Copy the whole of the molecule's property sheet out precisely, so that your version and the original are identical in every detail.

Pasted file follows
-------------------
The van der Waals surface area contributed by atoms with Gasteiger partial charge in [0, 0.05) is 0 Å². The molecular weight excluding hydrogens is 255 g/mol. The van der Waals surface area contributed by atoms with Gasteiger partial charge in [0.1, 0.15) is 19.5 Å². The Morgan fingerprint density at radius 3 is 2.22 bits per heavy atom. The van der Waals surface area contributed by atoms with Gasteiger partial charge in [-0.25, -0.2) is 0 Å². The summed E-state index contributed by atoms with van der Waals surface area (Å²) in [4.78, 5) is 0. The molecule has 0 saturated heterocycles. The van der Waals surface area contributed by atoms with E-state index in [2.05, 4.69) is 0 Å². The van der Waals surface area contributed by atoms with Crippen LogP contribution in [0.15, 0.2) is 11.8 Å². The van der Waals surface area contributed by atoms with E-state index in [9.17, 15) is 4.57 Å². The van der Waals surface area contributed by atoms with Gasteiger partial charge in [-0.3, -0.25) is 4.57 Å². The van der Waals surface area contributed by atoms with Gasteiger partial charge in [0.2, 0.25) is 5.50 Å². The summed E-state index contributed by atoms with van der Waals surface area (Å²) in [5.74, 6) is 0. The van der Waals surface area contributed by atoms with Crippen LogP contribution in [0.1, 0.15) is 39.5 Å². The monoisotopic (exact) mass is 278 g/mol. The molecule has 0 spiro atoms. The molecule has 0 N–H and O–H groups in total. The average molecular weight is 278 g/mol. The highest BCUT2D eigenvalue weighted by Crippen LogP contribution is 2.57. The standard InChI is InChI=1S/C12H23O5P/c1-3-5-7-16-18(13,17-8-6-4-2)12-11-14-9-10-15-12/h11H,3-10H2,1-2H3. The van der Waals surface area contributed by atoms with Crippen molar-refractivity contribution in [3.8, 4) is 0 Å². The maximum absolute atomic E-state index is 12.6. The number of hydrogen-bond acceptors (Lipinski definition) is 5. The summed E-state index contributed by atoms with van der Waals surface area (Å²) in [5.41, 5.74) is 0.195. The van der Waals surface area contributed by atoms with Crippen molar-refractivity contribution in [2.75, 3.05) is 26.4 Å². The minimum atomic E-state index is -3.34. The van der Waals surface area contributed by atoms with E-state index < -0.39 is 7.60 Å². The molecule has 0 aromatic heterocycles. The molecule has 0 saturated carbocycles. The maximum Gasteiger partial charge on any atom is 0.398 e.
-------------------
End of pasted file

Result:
The van der Waals surface area contributed by atoms with Gasteiger partial charge in [0, 0.05) is 0 Å². The molecular weight excluding hydrogens is 255 g/mol. The van der Waals surface area contributed by atoms with Gasteiger partial charge in [0.1, 0.15) is 19.5 Å². The Morgan fingerprint density at radius 3 is 2.22 bits per heavy atom. The van der Waals surface area contributed by atoms with Gasteiger partial charge in [-0.25, -0.2) is 0 Å². The summed E-state index contributed by atoms with van der Waals surface area (Å²) in [4.78, 5) is 0. The molecule has 0 saturated heterocycles. The van der Waals surface area contributed by atoms with E-state index in [2.05, 4.69) is 0 Å². The van der Waals surface area contributed by atoms with Crippen LogP contribution in [0.15, 0.2) is 11.8 Å². The van der Waals surface area contributed by atoms with E-state index in [9.17, 15) is 4.57 Å². The van der Waals surface area contributed by atoms with Gasteiger partial charge in [-0.3, -0.25) is 4.57 Å². The van der Waals surface area contributed by atoms with Gasteiger partial charge in [0.2, 0.25) is 5.50 Å². The summed E-state index contributed by atoms with van der Waals surface area (Å²) in [5.74, 6) is 0. The van der Waals surface area contributed by atoms with Crippen LogP contribution in [0.1, 0.15) is 39.5 Å². The monoisotopic (exact) mass is 278 g/mol. The molecule has 0 spiro atoms. The molecule has 0 N–H and O–H groups in total. The average molecular weight is 278 g/mol. The highest BCUT2D eigenvalue weighted by Crippen LogP contribution is 2.57. The standard InChI is InChI=1S/C12H23O5P/c1-3-5-7-16-18(13,17-8-6-4-2)12-11-14-9-10-15-12/h11H,3-10H2,1-2H3. The van der Waals surface area contributed by atoms with Crippen molar-refractivity contribution in [3.8, 4) is 0 Å². The maximum absolute atomic E-state index is 12.6. The number of hydrogen-bond acceptors (Lipinski definition) is 5. The summed E-state index contributed by atoms with van der Waals surface area (Å²) in [5.41, 5.74) is 0.195. The van der Waals surface area contributed by atoms with Crippen molar-refractivity contribution in [2.75, 3.05) is 26.4 Å². The minimum atomic E-state index is -3.34. The van der Waals surface area contributed by atoms with E-state index < -0.39 is 7.60 Å². The molecule has 0 aromatic heterocycles. The molecule has 0 saturated carbocycles. The maximum Gasteiger partial charge on any atom is 0.398 e.